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‘Changing a culture is not a simple task,’ Saint Mary’s University president Colin Dodds says.

Paul Darrow/The Globe and Mail

An independent council studying ways to change sexist behaviour at Saint Mary's University is recommending the Nova Scotia institution hire more female professors and put more women in senior leadership roles.

The gender-equity recommendation is just one of 20 from the council, which also proposes that the university take more control of orientation-week events and address drug and alcohol problems by establishing alcohol-free places on campus. It also calls on the institution to conduct an annual, anonymous survey about school culture, with the results to be made public.

Last fall, Saint Mary's students and their leaders were videotaped participating in a chant about underage, non-consensual sex at an orientation event. The video went viral. Two student leaders resigned, and Saint Mary's president Colin Dodds created the council, which released its report Thursday.

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Dr. Dodds said he accepts the recommendations, which will roll out over three years. "Changing a culture is not a simple task," he said.

Wayne MacKay, a Dalhousie University law professor and expert on bullying, was the chair of the council. "In a sense it is making the common sense but very important point … that women are more likely to put issues of sexual violence and safety in a higher-priority position than even well-meaning men might do," he said, about the recommendation on gender equity.

Laurel Broten, the former Ontario cabinet minister and a member of the council, says that as in politics or the boardroom, women bring a different perspective. "The research tells us that there is a broader perspective and different perspective.… I lived that certainly around a cabinet table where we had many women holding prominent roles, and I think we made different decisions than if we had not been there," she said.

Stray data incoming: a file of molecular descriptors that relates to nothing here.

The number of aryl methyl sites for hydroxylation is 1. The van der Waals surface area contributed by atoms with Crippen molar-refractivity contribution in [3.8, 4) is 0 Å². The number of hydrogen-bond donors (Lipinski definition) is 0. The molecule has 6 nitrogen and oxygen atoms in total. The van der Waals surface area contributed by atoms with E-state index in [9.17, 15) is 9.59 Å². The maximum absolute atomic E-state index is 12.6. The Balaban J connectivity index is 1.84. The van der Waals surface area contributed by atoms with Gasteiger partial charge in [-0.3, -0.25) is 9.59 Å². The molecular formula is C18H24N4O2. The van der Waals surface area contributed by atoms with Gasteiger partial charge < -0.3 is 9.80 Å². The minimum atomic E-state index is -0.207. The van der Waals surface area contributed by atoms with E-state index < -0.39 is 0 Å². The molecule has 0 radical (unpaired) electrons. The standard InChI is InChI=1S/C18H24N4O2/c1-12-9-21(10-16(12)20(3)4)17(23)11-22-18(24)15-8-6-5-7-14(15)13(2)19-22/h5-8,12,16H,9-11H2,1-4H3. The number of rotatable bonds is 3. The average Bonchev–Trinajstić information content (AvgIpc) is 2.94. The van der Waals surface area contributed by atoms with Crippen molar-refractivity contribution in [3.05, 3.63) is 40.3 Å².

Prof. MacKay notes, however, that the council had only three months to report and did not do an analysis of how Saint Mary's compares to other universities. The report shows that of the school's faculty members, 101 are female and 173 are male. Since 2008, 28 females have been hired compared to 43 males.

The report also suggests strong female leadership in departments, such as athletics. Prof. MacKay says studies have found that universities with a significant athletic focus "sometimes have higher issues of sexual violence …"

"We did in our research find that the so-called jock culture can be a component of making them [campuses] less safe places," he said.

Bonnie McElhinny, an associate professor of gender studies at the University of Toronto, said hiring women on campus is "often itself a way of addressing sexism on campus."

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"In my experience on campus there is no reason why women alone should be speaking out about the structures of sexism," Prof. McElhinny said. "I have seen a variety of actors speak out, but overwhelmingly the questions that I have seen get raised on campus about sexism, racism and homophobia are coming from people who have had a set of experiences with those issues."

The report also highlights misunderstanding around consent. "No is not always regarded as no," Prof. MacKay said. "We certainly heard some information about the significant peer pressure for young women to be engaged in sex – that if you're not doing that, what is your problem?"

This issue is not unique to Saint Mary's. University of British Columbia students participated in the same chant at their orientation week this year. UBC officials will review the Saint Mary's report. "It seems that particular offensive chant is pretty widely spread," Prof. MacKay said.

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